Edouard Vuillard Galleries
Jean-Edouard Vuillard, the son of a retired captain, spent his youth at Cuiseaux (Saone-et-Loire); in 1878 his family moved to Paris in modest circumstances. After his father\'s death, in 1884, Vuillard received a scholarship to continue his education. In the Lycee Condorcet Vuillard met Ker Xavier Roussel (also a future painter and Vuillard\'s future brother in law), Maurice Denis, musician Pierre Hermant, writer Pierre Veber and Lugne-Poe. On Roussel\'s advice he refused a military career and entered the Ecole des Beaux-Arts, where he met Pierre Bonnard.
In 1885, Vuillard left the Lycee Condorcet and joined his closest friend Roussel at the studio of painter Diogene Maillart. There, Roussel and Vuillard received the rudiments of artistic training. Related Paintings of Edouard Vuillard :. | Tea of a model | Breakfast | Tuileries | Moruisifu and her son | Pink clothes women |
Related Artists:John Samuel Raven
(1829-1877) was an English landscape painter.
Raven was born in Suffolk in 21 Aug. 1829. He was the son of the Rev. Thomas Raven, a clergyman of the Church of England, who had considerable talent as an amateur artist, as may be seen from six water-colour drawings by him in the South Kensington Museum.
John Raven was, however, almost entirely self-taught, initially by studying the works of John Crome and John Constable. He exhibited at the Academy as early as 1845, and his works also appeared at the British Institution. This part of his career was focused on views of the area where he lived, near St. Leonards[disambiguation needed]. He at first fell under the influence of the Norwich school, but his maturer works, which show much poetic feeling, bear traces of pre-Raphaelitism. It was his custom to prepare elaborate cartoons for his pictures. He was drowned while bathing at Harlech in 13 June 1877.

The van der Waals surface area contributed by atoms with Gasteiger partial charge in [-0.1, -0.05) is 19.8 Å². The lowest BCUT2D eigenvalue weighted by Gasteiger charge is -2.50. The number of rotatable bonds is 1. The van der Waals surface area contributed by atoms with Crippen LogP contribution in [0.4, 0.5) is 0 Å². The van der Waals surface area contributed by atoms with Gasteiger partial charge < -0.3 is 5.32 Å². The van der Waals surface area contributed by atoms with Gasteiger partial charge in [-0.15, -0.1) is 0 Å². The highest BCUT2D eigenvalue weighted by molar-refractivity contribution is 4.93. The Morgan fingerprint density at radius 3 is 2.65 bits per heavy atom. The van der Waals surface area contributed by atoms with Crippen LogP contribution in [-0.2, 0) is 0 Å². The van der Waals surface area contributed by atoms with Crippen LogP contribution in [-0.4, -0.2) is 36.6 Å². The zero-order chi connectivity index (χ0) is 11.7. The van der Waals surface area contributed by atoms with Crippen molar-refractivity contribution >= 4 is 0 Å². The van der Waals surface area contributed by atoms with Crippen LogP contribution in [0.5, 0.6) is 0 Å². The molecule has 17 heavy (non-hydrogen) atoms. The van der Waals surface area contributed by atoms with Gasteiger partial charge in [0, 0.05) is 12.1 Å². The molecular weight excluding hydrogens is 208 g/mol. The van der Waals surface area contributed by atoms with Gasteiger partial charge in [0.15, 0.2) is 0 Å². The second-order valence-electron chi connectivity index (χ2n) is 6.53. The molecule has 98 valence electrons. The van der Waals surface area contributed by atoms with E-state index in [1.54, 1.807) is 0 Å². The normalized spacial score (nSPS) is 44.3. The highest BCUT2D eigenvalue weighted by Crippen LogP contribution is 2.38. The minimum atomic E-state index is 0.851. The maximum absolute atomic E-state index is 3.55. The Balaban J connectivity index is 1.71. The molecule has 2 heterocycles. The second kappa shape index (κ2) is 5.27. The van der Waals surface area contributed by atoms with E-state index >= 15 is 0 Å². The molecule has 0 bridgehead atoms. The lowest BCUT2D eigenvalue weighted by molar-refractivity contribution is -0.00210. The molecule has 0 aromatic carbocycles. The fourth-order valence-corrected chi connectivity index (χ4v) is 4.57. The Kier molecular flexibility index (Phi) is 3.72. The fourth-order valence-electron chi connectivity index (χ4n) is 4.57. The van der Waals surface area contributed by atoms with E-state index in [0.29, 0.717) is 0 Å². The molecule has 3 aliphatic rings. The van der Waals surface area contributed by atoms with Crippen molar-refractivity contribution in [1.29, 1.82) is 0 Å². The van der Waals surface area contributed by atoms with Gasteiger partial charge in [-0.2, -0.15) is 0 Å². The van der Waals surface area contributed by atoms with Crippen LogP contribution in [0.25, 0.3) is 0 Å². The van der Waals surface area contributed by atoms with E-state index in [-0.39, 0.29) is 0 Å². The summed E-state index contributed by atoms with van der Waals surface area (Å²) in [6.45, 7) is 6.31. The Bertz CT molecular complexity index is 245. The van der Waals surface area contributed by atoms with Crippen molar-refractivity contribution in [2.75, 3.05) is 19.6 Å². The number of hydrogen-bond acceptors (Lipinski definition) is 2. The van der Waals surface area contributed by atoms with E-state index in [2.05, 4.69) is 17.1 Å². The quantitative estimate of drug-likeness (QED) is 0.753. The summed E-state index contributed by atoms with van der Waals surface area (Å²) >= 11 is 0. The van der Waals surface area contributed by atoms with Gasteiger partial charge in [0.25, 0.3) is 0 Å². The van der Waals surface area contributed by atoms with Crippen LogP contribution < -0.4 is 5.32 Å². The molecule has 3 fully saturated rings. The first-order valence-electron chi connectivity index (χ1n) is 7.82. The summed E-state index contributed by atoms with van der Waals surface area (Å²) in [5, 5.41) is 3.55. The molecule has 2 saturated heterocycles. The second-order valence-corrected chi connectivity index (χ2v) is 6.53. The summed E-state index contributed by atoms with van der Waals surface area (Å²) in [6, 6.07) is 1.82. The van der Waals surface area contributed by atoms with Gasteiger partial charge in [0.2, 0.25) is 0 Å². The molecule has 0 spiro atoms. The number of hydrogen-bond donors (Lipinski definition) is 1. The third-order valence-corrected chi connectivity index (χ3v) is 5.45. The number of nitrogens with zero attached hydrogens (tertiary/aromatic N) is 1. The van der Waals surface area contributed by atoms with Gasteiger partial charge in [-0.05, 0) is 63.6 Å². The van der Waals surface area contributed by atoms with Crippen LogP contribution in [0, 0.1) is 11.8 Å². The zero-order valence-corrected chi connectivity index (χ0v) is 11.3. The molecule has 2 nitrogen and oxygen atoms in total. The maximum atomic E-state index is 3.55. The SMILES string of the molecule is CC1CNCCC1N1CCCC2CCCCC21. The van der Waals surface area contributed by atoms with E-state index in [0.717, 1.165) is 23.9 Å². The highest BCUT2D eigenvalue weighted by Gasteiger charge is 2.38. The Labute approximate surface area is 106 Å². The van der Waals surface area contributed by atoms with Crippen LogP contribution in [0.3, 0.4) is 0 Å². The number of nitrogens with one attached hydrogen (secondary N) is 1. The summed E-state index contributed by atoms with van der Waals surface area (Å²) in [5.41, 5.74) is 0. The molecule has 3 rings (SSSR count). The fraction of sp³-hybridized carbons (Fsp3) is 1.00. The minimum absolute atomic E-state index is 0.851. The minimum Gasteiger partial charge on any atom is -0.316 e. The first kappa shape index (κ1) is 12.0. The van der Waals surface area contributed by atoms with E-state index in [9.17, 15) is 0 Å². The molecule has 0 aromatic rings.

He married Margaret Sinclair Dunbar in 1869.Friedrich Tischbein
Myles Birket Foster,RWS
English painter, illustrator and collector. After a short and unsatisfactory period working in the family brewing business, he was able to convince his Quaker parents to allow him to pursue a career in art. He was apprenticed to a wood-engraver, Ebenezer Landells (1808-60), who recognized Foster's talent for drawing and set him to work designing blocks for engraving. Foster also provided designs for Punch and the Illustrated London News. In 1846 he set up on his own as an illustrator. The rustic vignettes of the seasons that he contributed to the Illustrated London News and its counterpart, the Illustrated London Almanack, established him as a charming interpreter of the English countryside and rural life and led to his employment illustrating similar themes in other publications. During the 1850s his designs were much in demand; he was called upon to illustrate volumes of the poetry of Longfellow, Sir Walter Scott and John Milton.